Book of Mark

Weights and Measures in the Kingdom of God (Mark 4, Part 2)


Oh, to grace, how great a debtor, daily I’m constrained to be. Let thy goodness, like a fetter, bind my wandering heart to thee. Prone to wander, Lord, I feel it. Prone to leave the God I love. Here’s my heart, Lord, take and seal it. Seal it for thy courts above.


This morning, we’re reading Mark 4:21-34. Read these thirteen verses through several times. Mark things that move you, or just seem curious and worth more consideration. Write a few phrases down so that you can mull them over throughout the day.


There’s one phrase that I circled in this text that is so profound and so weighted and so life changing to me. “With the measure you use, it will be measured to you, and still more will be added to you.” (verse 24)

What a statement! There are two other places in the Gospels where Jesus says a variation of this, and to understand it more, it’s good to check them out as well.

“Judge not, that you be not judged. For with the judgment you pronounce you will be judged, and with the measure you use it will be measured to you. Why do you see the speck that is in your brother’s eye, but do not notice the log that is in your own eye? Or how can you say to your brother, ‘Let me take the speck out of your eye,’ when there is the log in your own eye? You hypocrite, first take the log out of your own eye, and then you will see clearly to take the speck out of your brother’s eye.
(Matthew 7:1-5 ESV)


“Judge not, and you will not be judged; condemn not, and you will not be condemned; forgive, and you will be forgiven; give, and it will be given to you. Good measure, pressed down, shaken together, running over, will be put into your lap. For with the measure you use it will be measured back to you.”
(Luke 6:37-38 ESV)

In both of these passages, Jesus seems to be talking about grace and mercy. Do I want to be shown grace? Yes. Do I want to be treated mercifully? You better believe it. And, apparently, it starts with me; how do I treat others?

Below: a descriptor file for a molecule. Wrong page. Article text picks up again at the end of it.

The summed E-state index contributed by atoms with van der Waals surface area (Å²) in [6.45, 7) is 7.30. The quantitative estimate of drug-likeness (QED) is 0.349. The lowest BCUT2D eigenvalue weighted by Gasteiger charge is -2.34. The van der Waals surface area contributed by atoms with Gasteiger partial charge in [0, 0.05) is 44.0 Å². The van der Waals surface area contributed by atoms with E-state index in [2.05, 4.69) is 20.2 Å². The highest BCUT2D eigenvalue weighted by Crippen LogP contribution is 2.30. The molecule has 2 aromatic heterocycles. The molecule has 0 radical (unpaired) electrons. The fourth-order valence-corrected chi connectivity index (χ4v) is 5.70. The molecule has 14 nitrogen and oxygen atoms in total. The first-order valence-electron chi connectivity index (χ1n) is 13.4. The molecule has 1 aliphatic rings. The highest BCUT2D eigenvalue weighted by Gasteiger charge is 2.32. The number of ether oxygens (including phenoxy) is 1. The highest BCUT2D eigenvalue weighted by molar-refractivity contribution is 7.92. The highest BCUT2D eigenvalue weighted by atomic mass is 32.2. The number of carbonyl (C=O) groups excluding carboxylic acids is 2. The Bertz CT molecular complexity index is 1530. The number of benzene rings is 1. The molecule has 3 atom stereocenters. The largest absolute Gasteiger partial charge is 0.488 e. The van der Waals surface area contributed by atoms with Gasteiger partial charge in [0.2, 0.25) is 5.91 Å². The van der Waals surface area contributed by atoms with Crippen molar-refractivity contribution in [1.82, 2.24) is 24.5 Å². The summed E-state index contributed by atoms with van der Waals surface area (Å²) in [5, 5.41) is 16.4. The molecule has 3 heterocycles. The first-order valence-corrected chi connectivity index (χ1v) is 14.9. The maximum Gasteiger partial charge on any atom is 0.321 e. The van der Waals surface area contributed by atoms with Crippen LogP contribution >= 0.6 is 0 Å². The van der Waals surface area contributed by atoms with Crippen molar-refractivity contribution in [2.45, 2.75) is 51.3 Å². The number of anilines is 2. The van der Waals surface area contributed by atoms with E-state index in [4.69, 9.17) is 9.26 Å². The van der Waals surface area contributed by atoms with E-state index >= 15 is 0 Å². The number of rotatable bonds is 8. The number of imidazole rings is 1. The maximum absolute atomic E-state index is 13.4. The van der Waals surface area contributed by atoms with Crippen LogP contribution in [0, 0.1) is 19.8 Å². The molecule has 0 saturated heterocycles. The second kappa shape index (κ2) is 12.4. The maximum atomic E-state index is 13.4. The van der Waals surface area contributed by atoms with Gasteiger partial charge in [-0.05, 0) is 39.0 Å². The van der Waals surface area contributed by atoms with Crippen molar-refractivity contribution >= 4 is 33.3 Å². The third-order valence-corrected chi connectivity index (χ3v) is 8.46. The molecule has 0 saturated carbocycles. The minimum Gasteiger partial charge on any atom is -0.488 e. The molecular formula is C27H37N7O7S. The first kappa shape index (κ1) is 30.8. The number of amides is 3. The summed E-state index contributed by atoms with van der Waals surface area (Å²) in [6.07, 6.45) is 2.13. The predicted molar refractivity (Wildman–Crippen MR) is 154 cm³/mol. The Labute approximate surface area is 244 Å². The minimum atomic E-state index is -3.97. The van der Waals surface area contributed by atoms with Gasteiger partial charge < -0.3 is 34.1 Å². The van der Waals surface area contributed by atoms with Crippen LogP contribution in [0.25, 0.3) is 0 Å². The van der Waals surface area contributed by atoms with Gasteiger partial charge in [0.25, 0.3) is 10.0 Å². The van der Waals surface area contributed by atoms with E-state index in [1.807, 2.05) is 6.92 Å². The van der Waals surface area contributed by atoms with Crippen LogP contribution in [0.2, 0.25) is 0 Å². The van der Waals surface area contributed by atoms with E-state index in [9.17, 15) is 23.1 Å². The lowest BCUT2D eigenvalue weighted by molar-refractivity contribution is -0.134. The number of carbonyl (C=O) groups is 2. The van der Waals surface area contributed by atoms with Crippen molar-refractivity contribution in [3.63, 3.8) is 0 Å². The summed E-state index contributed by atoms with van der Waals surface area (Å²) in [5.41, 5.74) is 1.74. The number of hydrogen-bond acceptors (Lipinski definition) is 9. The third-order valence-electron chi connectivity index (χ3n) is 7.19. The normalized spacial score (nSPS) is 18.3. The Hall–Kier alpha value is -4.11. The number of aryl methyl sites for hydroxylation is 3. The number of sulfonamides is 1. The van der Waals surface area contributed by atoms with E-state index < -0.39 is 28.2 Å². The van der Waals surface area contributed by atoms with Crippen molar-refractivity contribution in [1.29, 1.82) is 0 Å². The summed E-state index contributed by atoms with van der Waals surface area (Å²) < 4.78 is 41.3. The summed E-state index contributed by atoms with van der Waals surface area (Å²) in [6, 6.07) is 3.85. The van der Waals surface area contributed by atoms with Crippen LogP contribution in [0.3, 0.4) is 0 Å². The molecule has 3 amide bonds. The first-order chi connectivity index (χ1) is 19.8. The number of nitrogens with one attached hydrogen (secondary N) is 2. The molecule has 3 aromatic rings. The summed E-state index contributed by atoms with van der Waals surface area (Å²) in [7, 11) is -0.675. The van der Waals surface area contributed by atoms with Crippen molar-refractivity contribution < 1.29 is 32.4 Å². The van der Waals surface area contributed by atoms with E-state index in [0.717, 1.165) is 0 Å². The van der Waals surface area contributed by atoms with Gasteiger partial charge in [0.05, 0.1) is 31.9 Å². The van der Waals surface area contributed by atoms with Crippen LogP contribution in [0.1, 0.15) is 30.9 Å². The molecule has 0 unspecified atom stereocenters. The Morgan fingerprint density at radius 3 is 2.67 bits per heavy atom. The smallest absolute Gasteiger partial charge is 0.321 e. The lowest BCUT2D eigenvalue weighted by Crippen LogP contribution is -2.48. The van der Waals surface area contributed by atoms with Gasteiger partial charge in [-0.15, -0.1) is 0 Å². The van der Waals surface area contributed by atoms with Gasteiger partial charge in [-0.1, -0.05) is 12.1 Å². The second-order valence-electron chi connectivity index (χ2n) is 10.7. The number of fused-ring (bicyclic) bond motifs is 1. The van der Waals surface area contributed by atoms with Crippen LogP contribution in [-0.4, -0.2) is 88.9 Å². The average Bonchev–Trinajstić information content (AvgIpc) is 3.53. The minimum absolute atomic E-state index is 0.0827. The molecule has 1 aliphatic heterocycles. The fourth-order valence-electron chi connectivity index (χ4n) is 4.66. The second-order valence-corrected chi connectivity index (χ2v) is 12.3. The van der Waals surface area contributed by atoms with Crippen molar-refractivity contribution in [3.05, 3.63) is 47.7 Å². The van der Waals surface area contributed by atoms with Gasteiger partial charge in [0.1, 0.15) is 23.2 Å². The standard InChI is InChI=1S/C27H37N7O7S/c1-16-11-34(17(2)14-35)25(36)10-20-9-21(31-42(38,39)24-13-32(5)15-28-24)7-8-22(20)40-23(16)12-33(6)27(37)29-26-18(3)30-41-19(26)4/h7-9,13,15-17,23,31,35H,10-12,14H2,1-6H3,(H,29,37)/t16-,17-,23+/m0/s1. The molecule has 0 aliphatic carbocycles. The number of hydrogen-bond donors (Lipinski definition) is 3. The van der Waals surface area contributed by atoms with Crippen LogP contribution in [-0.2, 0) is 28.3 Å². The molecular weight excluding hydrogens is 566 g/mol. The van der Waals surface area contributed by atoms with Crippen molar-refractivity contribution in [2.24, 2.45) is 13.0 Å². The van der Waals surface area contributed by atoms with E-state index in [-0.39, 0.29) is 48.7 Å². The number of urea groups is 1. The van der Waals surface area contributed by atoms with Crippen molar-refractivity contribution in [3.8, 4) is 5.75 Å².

Judging is easy. I do it all the time. We all do! Even those who pride themselves on not being judgmental are judgmental. They judge people who seem to be judgmental. Have you ever noticed that?

Condemning is easy, too. I do that all the time too—to my shame. My prayer this morning is simply that I would show others the very same grace I would like to be shown.

Practically speaking, I think it’s about giving the benefit of the doubt. A couple of times recently, I’ve been in social situations where someone has been particularly ungracious toward me. My default posture was one of offense. I was offended by what they said, and my natural response was immediately to judge. She’s so controlling, I thought. She’s so narcissistic, I mused.

Yet, if I’m honest, the fact is that, sometimes, so am I. I have bad days, bad moods, ugly moments when I am not considerate, I am not careful with my words, I am not sensitive to how what I say will hit others. In those moments when I am offended, can I find the grace to extend the benefit of the doubt? Might she not be a horrible person, but rather a human, like me, having a bad day?

There is an obscure passage in the Psalms that has become part of my regular process of dealing with offense, and it is reminiscent of this passage:

Good sense makes one slow to anger, and it is his glory to overlook an offense.
(Proverbs 19:11 ESV)

Is it actually possible for me to “overlook an offense?” Yes, but it’s not easy. And it requires that I consider Jesus’s words here about measurements in the kingdom of God. I want to be shown mercy when I mess up. So I must show mercy to others when they mess up.

At the end of the day, everything boils down to love. And anyone who has attended more than a few weddings in America, at least, has heard about God’s description of love’s character: it is patient and kind. It doesn’t envy or boast. It’s not arrogant or rude. It does not insist on its own way. It is not irritable or resentful. It does not rejoice at wrongdoing, but rather it rejoices with the truth. Love bears all things, believes all things, hopes all things, and endures all things.

Love gives the benefit of the doubt.

And according to Jesus, if I want to get love (as described above)—which I do—I’ve got to start by giving love, as described above.


We should just go ahead and assume that someone is going to do or say something to offend us today. It might be a stranger cutting me off in traffic or driving under the speed limit when I’m in a hurry and stuck behind them. Someone on a crowded subway train standing in the door so that you can’t get on before the doors close. Or it could be a boss, giving credit to someone else (or taking it) when it should have come to you. A spouse who doesn’t listen to you when you speak. A friend who has a dinner party and doesn’t invite you. A colleague who speaks down to you in a professional setting. Whatever it is, can we—through prayer and surrender to God—extend to others the measure of love and mercy and grace that we would like to have extended to us? Because, the fact is, there will be plenty of times when I am the one offending someone else. Can grace flow from me to others, and, by God’s grace, from others back to me? I pray so.


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